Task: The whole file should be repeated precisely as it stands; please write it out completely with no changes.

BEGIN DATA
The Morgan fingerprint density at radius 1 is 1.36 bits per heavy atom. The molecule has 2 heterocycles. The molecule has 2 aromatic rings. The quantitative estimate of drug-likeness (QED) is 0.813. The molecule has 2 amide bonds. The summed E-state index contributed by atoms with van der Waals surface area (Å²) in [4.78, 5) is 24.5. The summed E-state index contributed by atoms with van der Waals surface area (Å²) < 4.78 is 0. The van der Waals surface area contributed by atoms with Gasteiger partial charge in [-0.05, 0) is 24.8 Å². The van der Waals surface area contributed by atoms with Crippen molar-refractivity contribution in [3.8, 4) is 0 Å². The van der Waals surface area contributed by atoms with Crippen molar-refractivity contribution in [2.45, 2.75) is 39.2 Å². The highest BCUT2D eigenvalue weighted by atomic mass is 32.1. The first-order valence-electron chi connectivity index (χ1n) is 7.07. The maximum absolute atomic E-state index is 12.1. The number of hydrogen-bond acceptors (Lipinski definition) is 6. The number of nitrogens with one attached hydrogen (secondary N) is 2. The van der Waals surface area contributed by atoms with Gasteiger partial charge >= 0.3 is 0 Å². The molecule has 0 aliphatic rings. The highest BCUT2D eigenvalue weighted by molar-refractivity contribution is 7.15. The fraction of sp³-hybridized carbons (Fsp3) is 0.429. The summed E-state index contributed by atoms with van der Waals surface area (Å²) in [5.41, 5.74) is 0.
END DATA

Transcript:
The Morgan fingerprint density at radius 1 is 1.36 bits per heavy atom. The molecule has 2 heterocycles. The molecule has 2 aromatic rings. The quantitative estimate of drug-likeness (QED) is 0.813. The molecule has 2 amide bonds. The summed E-state index contributed by atoms with van der Waals surface area (Å²) in [4.78, 5) is 24.5. The summed E-state index contributed by atoms with van der Waals surface area (Å²) < 4.78 is 0. The van der Waals surface area contributed by atoms with Gasteiger partial charge in [-0.05, 0) is 24.8 Å². The van der Waals surface area contributed by atoms with Crippen molar-refractivity contribution in [3.8, 4) is 0 Å². The van der Waals surface area contributed by atoms with Crippen molar-refractivity contribution in [2.45, 2.75) is 39.2 Å². The highest BCUT2D eigenvalue weighted by atomic mass is 32.1. The first-order valence-electron chi connectivity index (χ1n) is 7.07. The maximum absolute atomic E-state index is 12.1. The number of hydrogen-bond acceptors (Lipinski definition) is 6. The number of nitrogens with one attached hydrogen (secondary N) is 2. The van der Waals surface area contributed by atoms with Gasteiger partial charge >= 0.3 is 0 Å². The molecule has 0 aliphatic rings. The highest BCUT2D eigenvalue weighted by molar-refractivity contribution is 7.15. The fraction of sp³-hybridized carbons (Fsp3) is 0.429. The summed E-state index contributed by atoms with van der Waals surface area (Å²) in [5.41, 5.74) is 0.